L'Aquila

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(Redirected from Aquila, Italy)

L'Aquila, 42°21 13°24E, at 710 m (2329 feet) above sea-level, is a city and comune of central Italy, on the Aterno river, with 69,131 inhabitants according to 2003 census figures. It is both the capital of the Abruzzo region and the seat of the province of L'Aquila. Although less than two hours' drive from Rome, the city (laid out within walls remaining from the medieval period) has not yet been heavily affected by foreign tourism. L'Aquila is the site of many electronic industries, and is the home of a rugby team which has been Italian champion many times.

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History

The city was established as Aquila in 1258, with the permission of King Corrado I of Sicily (Roman Emperor Conrad IV), becoming Aquila degli Abruzzi in 1861, and L'Aquila in 1939.

It quickly developed and became the second city of the kingdom of Naples. It was an autonomous city, ruled by a diarchy composed of the City Council (which had varying names and composition over the centuries) and the King's Captain. It fell initially under the lordship of Niccol dell'Isola, appointed by the people as People's Knight, then killed when he became a tyrant. Later, it fell under Pietro "Lalle" Camponeschi, Count of Montorio, who became the third side of a new triarchy, with the Council and the King's Captain. Camponeschi, who was also Great Chancellor of the kingdom of Naples, become too powerful, and was killed by order of Prince Louis of Taranto. His descendants fought with the Pretatti family for power for several generations, but never again attained the power of their ancestor. The last, and the one true "lord" of L'Aquila, was Ludovico Franchi, who challenged the power of the pope by giving refuge to Alfonso d'Este, former duke of Ferrara, and the children of Giampaolo Baglioni, deposed "lord" of Perugia. In the end, however, the Aquilans, always fond of their freedom, had him deposed and imprisoned by the king of Naples.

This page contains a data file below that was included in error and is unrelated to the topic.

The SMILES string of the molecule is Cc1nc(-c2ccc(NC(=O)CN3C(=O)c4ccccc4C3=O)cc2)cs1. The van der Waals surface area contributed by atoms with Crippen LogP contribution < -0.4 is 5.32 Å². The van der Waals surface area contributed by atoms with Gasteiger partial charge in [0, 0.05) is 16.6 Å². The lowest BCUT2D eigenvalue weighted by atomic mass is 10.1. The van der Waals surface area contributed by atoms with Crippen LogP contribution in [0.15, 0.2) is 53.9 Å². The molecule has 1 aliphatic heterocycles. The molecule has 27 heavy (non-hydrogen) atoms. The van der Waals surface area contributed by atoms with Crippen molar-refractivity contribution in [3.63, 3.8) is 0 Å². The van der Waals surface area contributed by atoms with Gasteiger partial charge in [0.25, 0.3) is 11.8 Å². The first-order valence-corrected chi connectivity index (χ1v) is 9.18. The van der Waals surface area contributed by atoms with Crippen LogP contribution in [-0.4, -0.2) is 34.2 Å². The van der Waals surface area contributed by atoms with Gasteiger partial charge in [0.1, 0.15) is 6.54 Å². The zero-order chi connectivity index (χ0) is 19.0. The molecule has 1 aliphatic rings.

The power of L'Aquila was based on the close connection between the city and its mother-villages (99, according to local tradition), which had established the city as a federation, each of them building a borough and considering it as a part of the mother-village. The City Council was originally composed of the Mayors of the villages, and the city had no legal existence until King Carlo II of Naples appointed a "Camerlengo", responsible for city tributes (previously paid separately by each of its mother-villages). Later, the Camerlengo also took political power, as President of the City Council. The town became the see of a Metropolitan Archbishop of the Catholic Church.

This period ended in the 16th century, when Spanish viceroy Philibert van Oranje destroyed L'Aquila and established Spanish feudalism in its countryside. The city, separated from its roots, never developed again. It was destroyed, for the third time (the first was in 1258, by King Manfredi of Sicily, while still unfinished), by an earthquake in 1703. Successive earthquakes have repeatedly damaged the city's large Duomo.

Tourist Attractions

L'Aquila's sights include the Forte Spagnolo, a huge Spanish fortress of the 16th century; the Romanesque basilica of S. Maria di Collemaggio (where pope Pope Celestine V was crowned and buried); the basilica of St. Bernardino; and the medieval Fontana delle 99 Cannelle, or Fountain of the 99 Spouts (whose source is still unknown) commemorating the 99 villages said to have established the city. A well-known city landmark is the Fontana Luminosa (Luminous Fountain), a sculpture of two women bearing large jars, built in the 1930s.

The surrounding area boasts Roman ruins (the important Roman city of Amiternum), ancient monasteries, and numerous castles. The best-known of these is Rocca Calascio (used in the 1980s as the location for the movie Ladyhawk), which is the highest castle of Italy and one of the highest in Europe. Also nearby are several ski resorts for Gran Sasso d'Italia, the highest of the Apennines.

Sport

It is the home of L'Aquila Rugby.

External links

fr:L'Aquila it:L'Aquila nl:L'Aquila ja:ラクイラ pl:LAquila ro:L'Aquila

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